Google Still Doing At Least 1 Trillion Searches Per Year

Danny Sullivan on
  • Categories: Channel: Industry, Stats: comScore, Stats: Popularity
  • How many searches does Google handle per day, month or year? The company is notorious for not regularly sharing such figures. But we now know that it remains at least more than one trillion, the first update since Google last shared over two years ago.

    A stat in Steven Levy’s excellent story on Backchannel yesterday, How Google Search Dealt With Mobile, said that Google handles over 3 billion searches per day.

    1 Trillion Served

    It was a rare sighting of a queries-per-day figure presumably from Google, which had search executives quoted extensively in the story. At 3 billion queries per day, that has Google doing 90 billion per month or 1.1 trillion searches per year.

    However, it turns out that Google didn’t provide a figure for 2015. Instead, that stat is the same Google previously released back in August 2012. Then, Google revealed it was doing 100 billion searches per month, or 1.2 trillion per year (the 100 million difference is effectively due to rounding).

    Google confirmed to Search Engine Land that it did give Backchannel the 2012 figure — over 100 billion per month, which Google rounds to 3 billion per day — for its story. Google told us that the figure still holds for today since “over” leaves things open-ended (and by implication, higher). Google also said not to expect an updated figure any time soon.

    Can We Guess At Google’s Query Growth?

    If Google’s not talking growth, how about we make our own guesstimate?

    comScore provides its own third-party estimate of how many searches the major search engines handle. For 2012, comScore had Google doing roughly 110 billion searches per month worldwide — not that far off what Google itself was claiming.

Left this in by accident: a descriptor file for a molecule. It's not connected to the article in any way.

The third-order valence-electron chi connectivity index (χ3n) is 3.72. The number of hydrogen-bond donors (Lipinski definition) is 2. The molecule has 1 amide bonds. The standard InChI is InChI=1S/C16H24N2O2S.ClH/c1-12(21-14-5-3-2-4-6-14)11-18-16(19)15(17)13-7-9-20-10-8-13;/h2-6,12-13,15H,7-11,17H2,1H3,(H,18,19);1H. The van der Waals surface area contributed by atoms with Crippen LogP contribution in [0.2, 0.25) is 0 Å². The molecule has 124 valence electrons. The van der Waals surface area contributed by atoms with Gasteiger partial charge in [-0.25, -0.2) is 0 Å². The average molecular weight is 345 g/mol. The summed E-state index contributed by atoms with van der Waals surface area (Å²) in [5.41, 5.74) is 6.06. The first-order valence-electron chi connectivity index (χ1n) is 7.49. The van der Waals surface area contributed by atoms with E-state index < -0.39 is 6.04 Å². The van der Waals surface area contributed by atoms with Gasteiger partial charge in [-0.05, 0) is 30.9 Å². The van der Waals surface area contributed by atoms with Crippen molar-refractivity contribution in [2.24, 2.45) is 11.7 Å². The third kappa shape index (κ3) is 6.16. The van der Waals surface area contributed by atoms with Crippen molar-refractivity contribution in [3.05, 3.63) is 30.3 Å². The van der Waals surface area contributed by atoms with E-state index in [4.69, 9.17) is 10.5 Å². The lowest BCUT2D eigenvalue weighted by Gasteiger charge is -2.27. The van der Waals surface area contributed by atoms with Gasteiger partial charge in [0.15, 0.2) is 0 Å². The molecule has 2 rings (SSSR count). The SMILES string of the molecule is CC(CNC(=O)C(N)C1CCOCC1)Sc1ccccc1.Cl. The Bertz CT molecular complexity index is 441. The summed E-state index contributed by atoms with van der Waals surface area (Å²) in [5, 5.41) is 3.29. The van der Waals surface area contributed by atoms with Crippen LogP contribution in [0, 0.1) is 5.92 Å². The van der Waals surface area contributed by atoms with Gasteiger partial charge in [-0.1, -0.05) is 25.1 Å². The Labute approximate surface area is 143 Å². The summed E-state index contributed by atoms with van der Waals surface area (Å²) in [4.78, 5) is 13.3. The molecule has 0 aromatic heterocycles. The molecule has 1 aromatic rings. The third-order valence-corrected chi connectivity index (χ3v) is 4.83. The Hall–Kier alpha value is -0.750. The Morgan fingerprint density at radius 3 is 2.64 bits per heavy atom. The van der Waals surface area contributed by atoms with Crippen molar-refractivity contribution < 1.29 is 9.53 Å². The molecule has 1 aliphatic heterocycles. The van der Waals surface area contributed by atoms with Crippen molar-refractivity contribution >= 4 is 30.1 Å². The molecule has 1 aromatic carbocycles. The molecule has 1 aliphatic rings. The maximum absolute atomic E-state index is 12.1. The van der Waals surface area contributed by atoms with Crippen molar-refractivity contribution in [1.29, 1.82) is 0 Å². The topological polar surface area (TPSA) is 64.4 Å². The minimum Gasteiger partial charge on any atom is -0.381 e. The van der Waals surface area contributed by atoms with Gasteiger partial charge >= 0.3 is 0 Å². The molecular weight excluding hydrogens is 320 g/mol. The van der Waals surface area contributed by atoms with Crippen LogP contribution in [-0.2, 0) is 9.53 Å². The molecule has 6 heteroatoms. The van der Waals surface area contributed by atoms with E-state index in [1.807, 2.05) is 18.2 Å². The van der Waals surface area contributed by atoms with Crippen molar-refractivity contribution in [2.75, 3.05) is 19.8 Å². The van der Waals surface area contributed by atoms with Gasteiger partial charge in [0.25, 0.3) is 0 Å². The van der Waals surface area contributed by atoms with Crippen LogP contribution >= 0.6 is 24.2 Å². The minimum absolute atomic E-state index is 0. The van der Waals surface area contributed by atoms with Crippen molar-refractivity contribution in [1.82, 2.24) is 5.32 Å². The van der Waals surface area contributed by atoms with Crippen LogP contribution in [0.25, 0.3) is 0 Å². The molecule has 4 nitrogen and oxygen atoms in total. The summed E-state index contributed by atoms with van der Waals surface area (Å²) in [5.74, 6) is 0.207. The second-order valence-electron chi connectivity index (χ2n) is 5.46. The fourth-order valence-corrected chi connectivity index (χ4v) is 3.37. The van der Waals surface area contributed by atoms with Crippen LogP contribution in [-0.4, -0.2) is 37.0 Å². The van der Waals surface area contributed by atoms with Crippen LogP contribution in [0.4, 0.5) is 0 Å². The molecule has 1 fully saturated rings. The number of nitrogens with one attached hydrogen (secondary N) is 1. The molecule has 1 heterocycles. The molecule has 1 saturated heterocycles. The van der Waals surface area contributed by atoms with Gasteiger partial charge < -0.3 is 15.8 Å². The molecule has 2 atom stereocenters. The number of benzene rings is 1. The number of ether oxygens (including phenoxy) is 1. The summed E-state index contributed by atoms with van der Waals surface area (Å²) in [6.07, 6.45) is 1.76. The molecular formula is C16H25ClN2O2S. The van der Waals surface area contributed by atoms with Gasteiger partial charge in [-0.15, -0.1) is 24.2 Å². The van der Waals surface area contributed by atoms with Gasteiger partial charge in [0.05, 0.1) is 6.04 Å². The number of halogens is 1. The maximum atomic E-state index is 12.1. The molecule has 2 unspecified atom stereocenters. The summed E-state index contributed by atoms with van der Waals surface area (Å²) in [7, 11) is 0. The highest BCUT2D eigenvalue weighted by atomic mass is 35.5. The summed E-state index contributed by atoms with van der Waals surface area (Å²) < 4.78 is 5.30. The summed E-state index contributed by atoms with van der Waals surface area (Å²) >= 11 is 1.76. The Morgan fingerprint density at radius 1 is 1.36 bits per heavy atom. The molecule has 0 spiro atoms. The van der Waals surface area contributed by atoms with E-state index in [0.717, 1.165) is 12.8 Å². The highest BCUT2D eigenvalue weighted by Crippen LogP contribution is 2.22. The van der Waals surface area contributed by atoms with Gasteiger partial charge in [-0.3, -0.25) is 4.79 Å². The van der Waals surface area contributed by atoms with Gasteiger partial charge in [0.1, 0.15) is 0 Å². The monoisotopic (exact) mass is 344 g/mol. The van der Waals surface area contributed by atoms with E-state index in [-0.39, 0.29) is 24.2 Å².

Unfortunately, comScore hasn’t released updated worldwide figures since then. We’re checking on this. But it does release figures for the US each month. That provides a fairly conservative way to benchmark Google’s growth.

    comScore’s most recent figures for December 2014 have just come out (the link might not work because comScore oddly pulled the figures soon after they were published), showing that Google handled 12.4 billion searches on desktop in the United States. Two years ago, for December 2012, Google was at 11.8 billion. That’s a five percent gain.

    Working from that, if Google’s seen a similar five percent gain for its worldwide searches, then it would now be doing 105 billion searches per month or 1.26 trillion per year — 1.3 trillion rounded.

    That’s actually not much of a gain over two years — which may cause some to start wondering about “peak search.” Thus, two important caveats:

    • Google’s growth in countries outside the US might be higher
    • Google’s growth with mobile searches, which comScore doesn’t count, might be higher

    Either of these could be giving Google more growth that our guesstimate. Or not — only Google really knows, and it’s not telling.

    Postscript (Oct. 20, 2015): An interesting article from Charles Arthur looks at how on a per device basis, Google searches on mobile devices seem to be fairly low.

    That articles uses the now familiar 100 billion searchers per month figure which Google gave out again this month.

    That means for over three years now, Google has been claiming exactly the same amount of searches per month. That’s incredibly unlikely. More likely is that growth has grown to some degree. Of course, it’s possible there’s been a dip, and Google is sticking with the 2012 number to mask that. It almost certainly hasn’t stayed flat for over three years.

    About The Author

    Danny Sullivan
    Danny Sullivan was a journalist and analyst who covered the digital and search marketing space from 1996 through 2017. He was also a cofounder of Third Door Media, which publishes Search Engine Land, Marketing Land, MarTech Today and produces the SMX: Search Marketing Expo and MarTech events. He retired from journalism and Third Door Media in June 2017. You can learn more about him on his personal site & blog He can also be found on Facebook and Twitter.